On July 6, 1975, a Superintendent's Hearing was held. The plaintiff pleaded not guilty, and he was held for a second hearing. On July 14th plaintiff pleaded guilty and received a disposition of 30 days keeplock, plus a disposition of 30 days confined to the Special Housing Unit suspended. He was referred to the Classification Committee for a job change.

 Thereafter, on July 19, 1975, the plaintiff created a new disturbance, in which it was charged that he had assaulted a sergeant and a corrections officer.In this connection, on July 21, 1975, the plaintiff appeared before the Adjustment Committee and was referred to a Superintendent's Hearing. He appeared at such hearing on July 27, 1975, and denied all the charges. He was held for a second hearing.

 On August 3, 1975, a Superintendent's Hearing was held by Deputy Superintendent Curry at which the plaintiff refused to appear, and in his absence was found guilty.His alleged reason for not appearing was that his due process rights were in some way violated. The previous suspended sentence of 30 days confinement to the Special Housing Unit was imposed, as was an additional 60 days confinement to the Special Housing Unit, with 30 days suspended.

 During the period of confinement to the Special Housing Unit, according to the records, the plaintiff received one visit by his parents, on July 13, 1975.

 Plaintiff asserts six basic grievances in his pleadings. First, he complains that when he was placed in the Special Housing Unit he was not told what his status was; second, that while in the Special Housing Unit he was denied access to the general population visiting area; third, that he should have been brought before a court of law on the charges that led to his confinement in the Special Housing Unit, instead of being subject to prison disciplinary proceedings; fourth, that the prison superintendent refused to forward letters to prison employees asking why they had not presented charges in a court of law, or else ordered those employees not to respond to plaintiff; fifth, that various Corrections Department officials who had inspected the prison failed to consult with him or act on his grievances; and, lastly, that he did not receive written notice of charges prior to the disciplinary hearings concerning the June 18th and July 19th incidents, or written decisions thereafter.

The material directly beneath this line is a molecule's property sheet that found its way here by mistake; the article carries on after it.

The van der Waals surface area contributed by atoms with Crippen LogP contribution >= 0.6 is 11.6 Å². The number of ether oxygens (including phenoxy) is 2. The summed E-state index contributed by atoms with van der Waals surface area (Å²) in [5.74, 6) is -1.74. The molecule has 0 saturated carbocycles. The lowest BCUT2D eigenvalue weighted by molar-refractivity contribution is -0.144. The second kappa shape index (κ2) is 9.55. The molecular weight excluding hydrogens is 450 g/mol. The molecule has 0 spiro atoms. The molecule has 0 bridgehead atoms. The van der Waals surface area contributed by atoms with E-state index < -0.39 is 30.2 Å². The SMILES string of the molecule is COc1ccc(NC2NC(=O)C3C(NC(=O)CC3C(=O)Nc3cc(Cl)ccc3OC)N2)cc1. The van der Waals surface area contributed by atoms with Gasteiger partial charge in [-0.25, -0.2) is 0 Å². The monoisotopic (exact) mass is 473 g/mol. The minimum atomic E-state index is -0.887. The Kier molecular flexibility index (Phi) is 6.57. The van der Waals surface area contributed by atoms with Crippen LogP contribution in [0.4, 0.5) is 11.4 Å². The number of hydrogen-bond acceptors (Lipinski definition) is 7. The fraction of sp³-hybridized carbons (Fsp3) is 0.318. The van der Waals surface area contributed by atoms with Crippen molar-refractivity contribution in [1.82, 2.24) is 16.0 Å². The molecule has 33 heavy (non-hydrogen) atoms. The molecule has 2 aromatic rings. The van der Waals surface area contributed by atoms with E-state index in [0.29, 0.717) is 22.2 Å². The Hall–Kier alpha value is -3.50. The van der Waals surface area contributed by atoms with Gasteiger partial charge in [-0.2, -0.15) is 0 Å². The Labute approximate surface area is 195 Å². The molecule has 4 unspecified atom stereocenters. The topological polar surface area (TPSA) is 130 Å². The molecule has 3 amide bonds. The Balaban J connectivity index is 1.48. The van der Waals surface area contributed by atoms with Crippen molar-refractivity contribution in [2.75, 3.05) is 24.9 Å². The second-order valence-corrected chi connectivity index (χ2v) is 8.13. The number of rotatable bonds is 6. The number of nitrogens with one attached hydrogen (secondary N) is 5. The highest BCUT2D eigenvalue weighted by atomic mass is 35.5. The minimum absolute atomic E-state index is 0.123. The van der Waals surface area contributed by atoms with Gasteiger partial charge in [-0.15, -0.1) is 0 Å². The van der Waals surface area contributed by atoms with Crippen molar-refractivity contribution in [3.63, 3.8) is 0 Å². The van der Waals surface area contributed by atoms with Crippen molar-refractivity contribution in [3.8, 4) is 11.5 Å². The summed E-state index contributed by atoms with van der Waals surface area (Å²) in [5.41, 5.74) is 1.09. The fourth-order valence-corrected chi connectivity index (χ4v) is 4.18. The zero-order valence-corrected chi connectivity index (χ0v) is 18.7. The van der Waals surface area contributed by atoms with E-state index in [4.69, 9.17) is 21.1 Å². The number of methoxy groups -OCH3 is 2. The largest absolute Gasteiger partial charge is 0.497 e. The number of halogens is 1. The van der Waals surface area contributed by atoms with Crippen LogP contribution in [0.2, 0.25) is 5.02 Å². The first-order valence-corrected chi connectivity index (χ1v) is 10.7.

It is self-evident that plaintiff's complaints and the evidence adduced at the trial do not amount to constitutional deprivation. Although plaintiff was not given written notice of charges prior to his Adjustment Committee hearings, the Adjustment Committee imposed no sanctions on him; he was merely held for a Superintendent's Hearing.

 In fact, the Adjustment Committee was not empowered to order punitive segregation. Plaintiff concedes that he was given formal written notice of charges and notice of disposition in regard to the Superintendent's Hearings which actually imposed his punishment and that he was afforded assistance and an opportunity to be heard. This procedure satisfied the requirements of due process.

 Plaintiff's claim that prison officials failed to report an alleged assault by him to the District Attorney for the local county for criminal prosecution does not amount to a constitutional issue. It is settled law that prison officials may deal with infractions of prison rules administratively.

 There is no constitutional right to compel the state to institute criminal prosecutions. In any event, the plaintiff was not harmed by the failure to be prosecuted criminally. His administrative punishment was imposed long before any criminal case would have come to trial, and the standards of proof are different in the two proceedings.